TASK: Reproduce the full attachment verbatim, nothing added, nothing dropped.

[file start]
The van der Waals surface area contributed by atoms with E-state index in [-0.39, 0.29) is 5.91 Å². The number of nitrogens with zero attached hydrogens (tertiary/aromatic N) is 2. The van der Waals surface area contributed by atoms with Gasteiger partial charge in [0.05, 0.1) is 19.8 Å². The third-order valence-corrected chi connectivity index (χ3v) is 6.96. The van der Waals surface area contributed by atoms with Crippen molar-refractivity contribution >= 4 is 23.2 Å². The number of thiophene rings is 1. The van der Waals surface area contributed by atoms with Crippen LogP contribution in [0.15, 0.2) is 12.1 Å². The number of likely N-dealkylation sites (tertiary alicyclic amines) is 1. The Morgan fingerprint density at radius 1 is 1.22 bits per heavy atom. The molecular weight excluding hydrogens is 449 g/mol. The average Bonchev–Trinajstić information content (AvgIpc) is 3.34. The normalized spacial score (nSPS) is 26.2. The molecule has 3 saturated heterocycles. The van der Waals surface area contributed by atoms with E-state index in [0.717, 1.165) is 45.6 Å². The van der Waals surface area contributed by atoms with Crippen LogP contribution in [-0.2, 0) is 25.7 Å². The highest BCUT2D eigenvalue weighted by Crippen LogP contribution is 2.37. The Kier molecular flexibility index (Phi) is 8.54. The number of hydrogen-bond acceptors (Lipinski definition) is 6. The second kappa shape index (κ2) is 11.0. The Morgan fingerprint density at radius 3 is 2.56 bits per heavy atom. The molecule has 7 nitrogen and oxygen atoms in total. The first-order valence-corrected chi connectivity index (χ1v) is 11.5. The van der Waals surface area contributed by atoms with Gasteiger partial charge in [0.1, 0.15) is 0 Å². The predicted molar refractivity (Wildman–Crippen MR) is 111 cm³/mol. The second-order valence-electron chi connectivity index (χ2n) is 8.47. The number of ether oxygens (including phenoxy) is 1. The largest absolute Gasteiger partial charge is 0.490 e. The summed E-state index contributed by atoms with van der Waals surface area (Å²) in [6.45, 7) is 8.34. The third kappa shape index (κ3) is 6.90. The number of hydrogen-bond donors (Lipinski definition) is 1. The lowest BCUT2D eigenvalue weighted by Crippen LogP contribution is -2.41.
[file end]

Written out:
The van der Waals surface area contributed by atoms with E-state index in [-0.39, 0.29) is 5.91 Å². The number of nitrogens with zero attached hydrogens (tertiary/aromatic N) is 2. The van der Waals surface area contributed by atoms with Gasteiger partial charge in [0.05, 0.1) is 19.8 Å². The third-order valence-corrected chi connectivity index (χ3v) is 6.96. The van der Waals surface area contributed by atoms with Crippen molar-refractivity contribution >= 4 is 23.2 Å². The number of thiophene rings is 1. The van der Waals surface area contributed by atoms with Crippen LogP contribution in [0.15, 0.2) is 12.1 Å². The number of likely N-dealkylation sites (tertiary alicyclic amines) is 1. The Morgan fingerprint density at radius 1 is 1.22 bits per heavy atom. The molecular weight excluding hydrogens is 449 g/mol. The average Bonchev–Trinajstić information content (AvgIpc) is 3.34. The normalized spacial score (nSPS) is 26.2. The molecule has 3 saturated heterocycles. The van der Waals surface area contributed by atoms with E-state index in [0.717, 1.165) is 45.6 Å². The van der Waals surface area contributed by atoms with Crippen LogP contribution in [-0.2, 0) is 25.7 Å². The highest BCUT2D eigenvalue weighted by Crippen LogP contribution is 2.37. The Kier molecular flexibility index (Phi) is 8.54. The number of hydrogen-bond acceptors (Lipinski definition) is 6. The second kappa shape index (κ2) is 11.0. The Morgan fingerprint density at radius 3 is 2.56 bits per heavy atom. The molecule has 7 nitrogen and oxygen atoms in total. The first-order valence-corrected chi connectivity index (χ1v) is 11.5. The van der Waals surface area contributed by atoms with Gasteiger partial charge in [0.1, 0.15) is 0 Å². The predicted molar refractivity (Wildman–Crippen MR) is 111 cm³/mol. The second-order valence-electron chi connectivity index (χ2n) is 8.47. The number of ether oxygens (including phenoxy) is 1. The largest absolute Gasteiger partial charge is 0.490 e. The summed E-state index contributed by atoms with van der Waals surface area (Å²) in [6.45, 7) is 8.34. The third kappa shape index (κ3) is 6.90. The number of hydrogen-bond donors (Lipinski definition) is 1. The lowest BCUT2D eigenvalue weighted by Crippen LogP contribution is -2.41.